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An Analysis of the Heat Budgets of the Eggs and Nest of the White-Crowned Sparrow, Zonotrichia leucophrys, in Relation to Parental Attentiveness
D. R. Webb and J. R. King
Vol. 56, No. 4 (Oct., 1983), pp. 493-505
Published by: The University of Chicago Press. Sponsored by the Division of Comparative Physiology and Biochemistry, Society for Integrative and Comparative Biology
Stable URL: http://www.jstor.org/stable/30155872
Page Count: 13
You can always find the topics here!Topics: Eggs, Animal nesting, Female animals, Bird nesting, Incubation, Cooling, Low temperature, Wind velocity, Surface areas, Solar temperature
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To determine the effects of abiotic thermal stresses on the eggs of white-crowned sparrows in two localities, we developed a general model of heat exchange by eggs in open-form ("cup") nests. Major routes of heat exchange are convective cooling and solar radiant heating. Metabolic heat production by the embryo and evaporation of water from the egg shell are not thermally important in outdoor environments. Equilibrium egg temperatures (an equivalent environmental temperature including the effects of convection and solar radiation when the parent is not on the nest) ranged from 10 to 45 C and were often at levels that would impede development. At a subalpine locality, the equilibrium egg temperature was always so low as to prevent development. At a montane locality at lower latitude, equilibrium egg temperatures were usually moderate but sometimes so high as to be lethal. Actual egg temperatures were rarely at equilibrium because the incubating female behaviorally compensated for low temperatures. Two types of compensation occurred. The female exploited transients in the thermal environment by scheduling her trips off the nest for times of relatively moderate temperature, and she exploited transients resulting from biophysical properties of the eggs by adjusting the length of her trips so as to prevent the eggs from cooling to very low temperatures. Trip length was significantly correlated with equilibrium egg temperature, as was the time of the trip during the day.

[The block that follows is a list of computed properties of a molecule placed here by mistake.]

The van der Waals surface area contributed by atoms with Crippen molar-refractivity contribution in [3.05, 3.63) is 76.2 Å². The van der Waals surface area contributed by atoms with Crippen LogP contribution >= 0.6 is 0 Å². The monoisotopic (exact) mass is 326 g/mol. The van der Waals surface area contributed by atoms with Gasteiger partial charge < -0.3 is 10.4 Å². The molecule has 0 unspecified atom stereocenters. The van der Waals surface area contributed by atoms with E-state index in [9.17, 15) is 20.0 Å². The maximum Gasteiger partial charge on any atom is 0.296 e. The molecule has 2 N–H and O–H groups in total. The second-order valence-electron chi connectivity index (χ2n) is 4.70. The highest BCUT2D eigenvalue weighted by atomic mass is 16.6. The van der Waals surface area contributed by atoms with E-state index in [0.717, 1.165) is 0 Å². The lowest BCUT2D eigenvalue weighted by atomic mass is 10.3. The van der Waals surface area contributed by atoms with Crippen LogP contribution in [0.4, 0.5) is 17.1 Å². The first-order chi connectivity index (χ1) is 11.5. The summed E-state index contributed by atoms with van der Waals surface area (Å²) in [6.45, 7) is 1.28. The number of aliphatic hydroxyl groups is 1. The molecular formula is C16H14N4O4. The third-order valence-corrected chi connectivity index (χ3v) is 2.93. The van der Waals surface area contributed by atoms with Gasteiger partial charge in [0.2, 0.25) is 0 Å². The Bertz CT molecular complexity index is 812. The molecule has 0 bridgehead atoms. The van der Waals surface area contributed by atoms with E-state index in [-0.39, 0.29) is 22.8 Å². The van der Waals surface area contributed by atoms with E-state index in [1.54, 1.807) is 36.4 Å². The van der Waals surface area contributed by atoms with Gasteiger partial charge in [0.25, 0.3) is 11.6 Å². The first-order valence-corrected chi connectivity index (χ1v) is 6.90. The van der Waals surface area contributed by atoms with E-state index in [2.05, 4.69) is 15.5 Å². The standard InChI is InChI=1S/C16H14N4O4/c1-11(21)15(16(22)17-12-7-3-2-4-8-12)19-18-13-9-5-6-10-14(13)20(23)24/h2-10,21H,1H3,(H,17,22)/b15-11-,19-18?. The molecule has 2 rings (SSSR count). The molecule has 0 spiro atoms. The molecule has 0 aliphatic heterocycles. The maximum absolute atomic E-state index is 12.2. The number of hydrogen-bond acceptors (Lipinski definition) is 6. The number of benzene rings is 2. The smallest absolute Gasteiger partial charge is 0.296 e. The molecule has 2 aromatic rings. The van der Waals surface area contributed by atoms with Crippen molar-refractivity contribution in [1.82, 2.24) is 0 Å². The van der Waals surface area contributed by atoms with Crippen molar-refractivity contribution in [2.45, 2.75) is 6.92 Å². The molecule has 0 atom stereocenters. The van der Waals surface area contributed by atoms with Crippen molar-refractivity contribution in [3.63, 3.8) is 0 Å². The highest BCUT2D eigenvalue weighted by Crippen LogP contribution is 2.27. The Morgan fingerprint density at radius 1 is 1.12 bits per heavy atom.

Physiological Zoology © 1983 The University of Chicago Press